No, He did not bear false witness! His witness was “not true” (v.31) if He was the only witness of Himself (Deut. 19:15). But He had another witness (v.32), and this witness cannot be a mere man, for His witness “is true” all by itself. John speaks here of the Father, who bore witness of Him at His baptism (Mt. 3:17).
After His Father, the Lord next called John the Baptist to the witness stand (John 5:33). The Jews “sent” to John in John 1:19, and he bore witness to the Lord (v.20-29). So now the Lord’s witness count is up to three, fulfilling the fullest extent of the Law (Deut. 19:15).
Before calling His next witness, the Lord adds a puzzling comment about John’s testimony (John 5:34). Why would He not receive testimony from man? Because “all men are liars” (Ps.116:11). But if John was the greatest man ever born (Mt.11:11), why wouldn’t the Lord receive his testimony? Because the best of men are only men at best, and so the testimony of the best of men is the testimony of men at best. Even the best of men had his doubts (Mt.11:2,3), so how much was his testimony really worth?
If the Lord didn’t receive John’s testimony, why did He bring it up? He knew they received the testimony of men, so He brought it up, as He told them, “that ye might be saved” (John 5:34). The Lord wanted even these enemies who wanted to kill Him to be saved (5:18 cf. Rom. 5:18).
Now why would the Lord call John “a shining light” (5:35)? A man’s good works are his light (Mt.5:16), and being the best of men he did more good works than any man. Notice Matthew 5:16 doesn’t say to let your light shine so men see your light. It says let your light shine so men see your good works, defining light as good works. Of course, John’s light was not a burning light like the sun but rather a reflective light like the moon, reflecting the light of the Lord (John 1:9). So why does the Lord call him a “burning” light (Jo.5:35)? You’ve never had a moonburn, but John’s good works burned that hot! Do yours?
The Lord’s enemies (John 5:18) “were willing for a season to rejoice in his light” (v.35). The fact that they came initially to his baptism proves this (Mt.3:1-7). John preached repentance, and men know by nature they need to repent. Of course, the Pharisees didn’t think they had that much of which to repent, and so stopped rejoicing in John when he called them a generation of vipers!
When the Lord announced that His next witness would be “greater” (John 5:36), what witness could be greater than that of the greatest man ever born of women? “The works” or miracles He did, especially the kind of miracles He did. When He said “Peace, be still” to the storm (Mark 4:35-41), for instance. Also, after the Lord walked on water (Jo.6:15-21), “immediately the ship was at the land whither they went.” Compare this to how the God of the Old Testament could still storms and bring ships safely to land (Ps.107:23-29)! When the Lord did these things, men should’ve known He was the God of the Old Testament!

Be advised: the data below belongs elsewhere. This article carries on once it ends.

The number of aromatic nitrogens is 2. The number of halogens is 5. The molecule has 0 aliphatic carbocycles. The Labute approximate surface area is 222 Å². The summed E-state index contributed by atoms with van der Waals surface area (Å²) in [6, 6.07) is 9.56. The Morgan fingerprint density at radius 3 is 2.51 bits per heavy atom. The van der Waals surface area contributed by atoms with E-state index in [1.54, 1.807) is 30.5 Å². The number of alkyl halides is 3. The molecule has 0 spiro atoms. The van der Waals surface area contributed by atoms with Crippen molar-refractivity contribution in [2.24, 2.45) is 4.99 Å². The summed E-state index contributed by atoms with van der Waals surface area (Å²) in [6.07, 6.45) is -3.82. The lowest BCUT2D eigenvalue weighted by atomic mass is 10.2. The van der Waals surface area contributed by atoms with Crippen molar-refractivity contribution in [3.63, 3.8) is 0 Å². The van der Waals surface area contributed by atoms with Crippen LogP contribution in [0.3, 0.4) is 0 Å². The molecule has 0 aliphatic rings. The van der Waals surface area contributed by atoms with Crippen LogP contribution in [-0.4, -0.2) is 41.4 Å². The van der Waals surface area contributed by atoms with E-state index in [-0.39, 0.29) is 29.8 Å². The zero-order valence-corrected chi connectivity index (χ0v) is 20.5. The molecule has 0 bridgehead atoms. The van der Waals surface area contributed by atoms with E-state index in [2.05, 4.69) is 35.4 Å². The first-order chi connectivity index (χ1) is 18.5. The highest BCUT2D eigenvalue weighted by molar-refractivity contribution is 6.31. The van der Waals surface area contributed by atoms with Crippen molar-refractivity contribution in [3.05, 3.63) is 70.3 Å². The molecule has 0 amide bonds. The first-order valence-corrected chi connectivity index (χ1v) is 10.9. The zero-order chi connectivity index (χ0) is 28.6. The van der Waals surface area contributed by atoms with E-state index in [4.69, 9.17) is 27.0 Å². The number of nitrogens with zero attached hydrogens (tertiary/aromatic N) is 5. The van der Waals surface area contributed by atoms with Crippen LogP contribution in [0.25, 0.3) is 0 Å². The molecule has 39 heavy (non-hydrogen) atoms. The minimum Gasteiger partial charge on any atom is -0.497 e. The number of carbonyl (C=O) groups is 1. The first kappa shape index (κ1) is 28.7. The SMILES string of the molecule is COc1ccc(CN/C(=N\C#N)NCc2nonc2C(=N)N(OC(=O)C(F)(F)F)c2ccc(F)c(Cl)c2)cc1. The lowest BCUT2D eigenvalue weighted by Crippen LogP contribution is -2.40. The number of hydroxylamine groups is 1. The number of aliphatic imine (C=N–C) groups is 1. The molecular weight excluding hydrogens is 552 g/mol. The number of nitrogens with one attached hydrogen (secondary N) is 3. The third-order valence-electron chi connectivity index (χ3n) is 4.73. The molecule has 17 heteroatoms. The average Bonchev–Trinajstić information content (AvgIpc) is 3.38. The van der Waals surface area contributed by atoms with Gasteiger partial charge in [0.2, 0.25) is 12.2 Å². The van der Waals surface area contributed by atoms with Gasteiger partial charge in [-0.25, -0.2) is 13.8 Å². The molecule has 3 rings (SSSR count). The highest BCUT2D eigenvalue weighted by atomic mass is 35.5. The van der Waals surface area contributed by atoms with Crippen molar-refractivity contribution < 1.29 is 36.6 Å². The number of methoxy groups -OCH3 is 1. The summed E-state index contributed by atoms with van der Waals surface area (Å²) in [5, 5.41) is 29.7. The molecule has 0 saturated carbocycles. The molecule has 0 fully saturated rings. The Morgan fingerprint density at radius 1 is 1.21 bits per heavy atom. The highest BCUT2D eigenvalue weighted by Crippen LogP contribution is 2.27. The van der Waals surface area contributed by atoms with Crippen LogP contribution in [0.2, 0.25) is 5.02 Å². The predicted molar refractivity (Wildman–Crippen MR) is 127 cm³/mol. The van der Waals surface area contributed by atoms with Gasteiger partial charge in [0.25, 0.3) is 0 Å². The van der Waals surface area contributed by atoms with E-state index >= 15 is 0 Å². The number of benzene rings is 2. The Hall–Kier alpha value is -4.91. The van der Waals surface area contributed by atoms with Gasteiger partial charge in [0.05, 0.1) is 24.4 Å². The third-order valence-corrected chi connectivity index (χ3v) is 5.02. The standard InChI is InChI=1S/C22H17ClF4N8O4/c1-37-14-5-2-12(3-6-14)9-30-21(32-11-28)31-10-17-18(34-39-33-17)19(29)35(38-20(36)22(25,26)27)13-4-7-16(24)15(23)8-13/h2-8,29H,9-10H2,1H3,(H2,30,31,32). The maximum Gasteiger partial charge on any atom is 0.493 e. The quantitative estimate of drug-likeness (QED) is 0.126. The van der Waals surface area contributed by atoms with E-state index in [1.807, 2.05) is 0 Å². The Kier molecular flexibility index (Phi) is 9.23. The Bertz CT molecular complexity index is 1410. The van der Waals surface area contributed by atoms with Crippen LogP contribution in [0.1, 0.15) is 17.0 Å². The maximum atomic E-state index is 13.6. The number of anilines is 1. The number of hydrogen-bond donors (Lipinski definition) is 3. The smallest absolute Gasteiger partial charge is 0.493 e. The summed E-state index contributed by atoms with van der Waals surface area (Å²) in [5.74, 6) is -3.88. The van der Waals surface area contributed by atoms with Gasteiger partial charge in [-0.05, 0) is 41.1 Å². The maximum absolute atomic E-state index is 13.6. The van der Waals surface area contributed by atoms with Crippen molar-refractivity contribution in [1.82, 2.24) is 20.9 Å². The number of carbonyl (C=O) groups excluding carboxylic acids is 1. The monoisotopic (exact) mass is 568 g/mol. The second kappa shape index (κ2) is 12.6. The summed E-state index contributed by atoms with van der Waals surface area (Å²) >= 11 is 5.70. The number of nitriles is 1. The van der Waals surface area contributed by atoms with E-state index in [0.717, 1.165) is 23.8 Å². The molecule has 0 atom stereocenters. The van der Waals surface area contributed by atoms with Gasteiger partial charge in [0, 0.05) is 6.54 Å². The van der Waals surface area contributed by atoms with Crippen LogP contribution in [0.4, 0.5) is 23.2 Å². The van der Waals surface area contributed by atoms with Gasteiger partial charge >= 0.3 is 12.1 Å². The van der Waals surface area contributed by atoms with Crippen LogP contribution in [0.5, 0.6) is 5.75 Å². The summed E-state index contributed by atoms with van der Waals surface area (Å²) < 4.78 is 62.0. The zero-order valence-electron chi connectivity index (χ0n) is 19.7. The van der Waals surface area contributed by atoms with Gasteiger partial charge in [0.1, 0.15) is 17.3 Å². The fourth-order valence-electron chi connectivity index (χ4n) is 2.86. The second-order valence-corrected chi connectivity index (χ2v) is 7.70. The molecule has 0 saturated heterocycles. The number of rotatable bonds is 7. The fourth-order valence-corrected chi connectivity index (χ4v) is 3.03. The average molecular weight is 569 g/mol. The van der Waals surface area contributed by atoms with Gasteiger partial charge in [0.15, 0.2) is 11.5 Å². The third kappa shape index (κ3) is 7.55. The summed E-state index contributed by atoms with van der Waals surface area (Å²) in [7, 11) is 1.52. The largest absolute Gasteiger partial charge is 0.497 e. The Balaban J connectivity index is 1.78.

But how could the Lord say that the Jews had not heard the Father’s voice “nor seen His shape” (John 5:37)? Hadn’t they heard the Father at His baptism, and seen the Spirit descend on Him “in a bodily shape” (Luke 3:21,22)? Well, there is more than one way to hear God’s voice. In Psalm 95:6-8, the psalmist says “To day, if ye will hear His voice…”, but God hadn’t spoken to Israel since they begged Him not to (Ex.20:19). The psalmist was begging them to hear His voice in the Scriptures.
And so the Lord is saying that while the Jews had studied the Scriptures, they had never heard His voice in the Scriptures, nor seen the shape of Himself that He was trying to portray to them in the Scriptures. That’s why they didn’t recognize the Lord’s voice nor His shape when He appeared to them. Since the Lord had already talked about how the Father had borne witness to Him at His baptism (John 5:32), in Verse 37 He is referring to the witness the Father bore to Him in Scripture! That’s the context. They couldn’t hear the Father’s voice or see His shape in Scripture because, as the Lord told them, “ye have not His word abiding in you” (v.38).